By Sunniva Sandbukt (Assistant Professor at the IT-University of Copenhagen)
This blogpost draws on fieldwork conducted in Yogyakarta, Indonesia, between 2018 and 2019 for the author’s PhD.
The use of “e-money” in Indonesia began in 2007. In 2009, uang elektronik (electronic money) was given a distinct legal definition apart from the type of digital money used with credit, debit, and ATM cards (BI 2009). Defined as a means of payment, e-money is stored electronically (for instance, on a server) and functions practically as a type of digital credit that can be purchased from licensed companies and usually accessed through an app. Once purchased, this money can only leave the app in the form of payment to an affiliated merchant, unless the customer has upgraded their account. In this way, e-money operates similarly to gift cards—money that has been earmarked for a specific purpose (Zelizer 1995).
The discourse around digital payments in Indonesia has emphasized developing toward a “less-cash” society (BI 2014; SNKI 2017). In a context dominated by cash, and where few people have access to credit cards, e-money represents a novel alternative to cash-based transactions (Azali 2016; Demirgüç-Kunt et al. 2018). However, while the e-money transacted through these apps may be denominated in state-issued rupiah, it is being transported within a privately controlled infrastructure.
I want to highlight two characteristics of e-money. First, these cashless transactions do not replace cash. On the contrary, the circulation of digital money is intimately entangled with the circulation of both cash and human labor. Second, in their conversion of cash into digital credit, these app companies not only change what this money is but also exert influence over its value. Both characteristics are contributing factors to different experiences of participation in the digital economy.
Cash-Filled Cashless Transactions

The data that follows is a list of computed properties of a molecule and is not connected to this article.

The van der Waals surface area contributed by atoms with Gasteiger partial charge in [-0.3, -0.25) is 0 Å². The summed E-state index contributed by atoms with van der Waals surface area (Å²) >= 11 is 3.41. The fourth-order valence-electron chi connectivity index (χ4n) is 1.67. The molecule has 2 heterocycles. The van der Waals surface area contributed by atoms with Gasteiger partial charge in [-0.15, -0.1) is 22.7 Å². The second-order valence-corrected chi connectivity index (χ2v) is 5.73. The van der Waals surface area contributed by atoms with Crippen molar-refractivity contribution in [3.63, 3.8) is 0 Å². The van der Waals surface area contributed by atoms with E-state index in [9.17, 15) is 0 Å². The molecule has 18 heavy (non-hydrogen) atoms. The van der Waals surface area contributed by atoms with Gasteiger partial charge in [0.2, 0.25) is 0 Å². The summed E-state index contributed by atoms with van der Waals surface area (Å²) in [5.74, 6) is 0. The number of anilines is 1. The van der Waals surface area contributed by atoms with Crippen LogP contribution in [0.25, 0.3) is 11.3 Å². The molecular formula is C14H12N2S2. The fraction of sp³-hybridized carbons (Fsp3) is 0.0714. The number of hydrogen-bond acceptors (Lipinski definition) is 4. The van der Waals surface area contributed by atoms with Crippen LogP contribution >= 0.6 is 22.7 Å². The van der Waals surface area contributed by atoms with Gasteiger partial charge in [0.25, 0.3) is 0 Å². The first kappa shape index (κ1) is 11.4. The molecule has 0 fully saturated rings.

As an e-money customer of platforms like Gojek or Grab, you first have to “top up” your saldo, or digital balance. For users who do not have a debit or credit card, an accessible way to do so is by purchasing credits directly from the on-demand drivers who work for the app. When pressing the “top up” instructions in the Gojek app menu, topping up with a driver is the first suggested method, and the only method that does not include fees.
In practice, the customer purchases e-money directly from the balance belonging to the driver. In other words, the driver is not issuing new credit but typically reselling e-money, which they have earned from completed trips, in exchange for cash. Though customers can use these apps without connecting their accounts to a bank account, a bank account is a requirement to be a driver. This is because drivers must be able to withdraw digital earnings, first by making a cash-out request, and then by withdrawing their money from an ATM. Thus, it is drivers who must bear the transactional costs of converting this digital income into the cash they need for their daily expenses.
For drivers, then, selling their balance directly to a customer can serve as a shortcut to convert their digital earnings into tangible cash. The companies further incentivize drivers to sell their balances—for instance, through bonus points or by depositing percentage-based “cashbacks” directly into their digital wallets. Therefore, some drivers are strategically proactive in encouraging customers to purchase digital credit, ironically operating on the front lines of the push for a cashless economy in their pursuit of cash. While drivers operate as human ATMs for digital money (Maurer et al. 2013), they are also using the infrastructural mechanisms of the app to serve their own needs, effectively converting their customers into ATMs for cash.
“It’s Cheaper That Way”
When customers purchase goods or services through these apps, they are offered the choice of paying either with cash or e-money. The question then becomes: If a customer is paying a driver cash for an e-money top up to be used on their next trip, why not just pay the driver cash directly each time? Certainly, there are conveniences to having digital money stored within an app, but it also requires financial liquidity to maintain credit balances across multiple apps.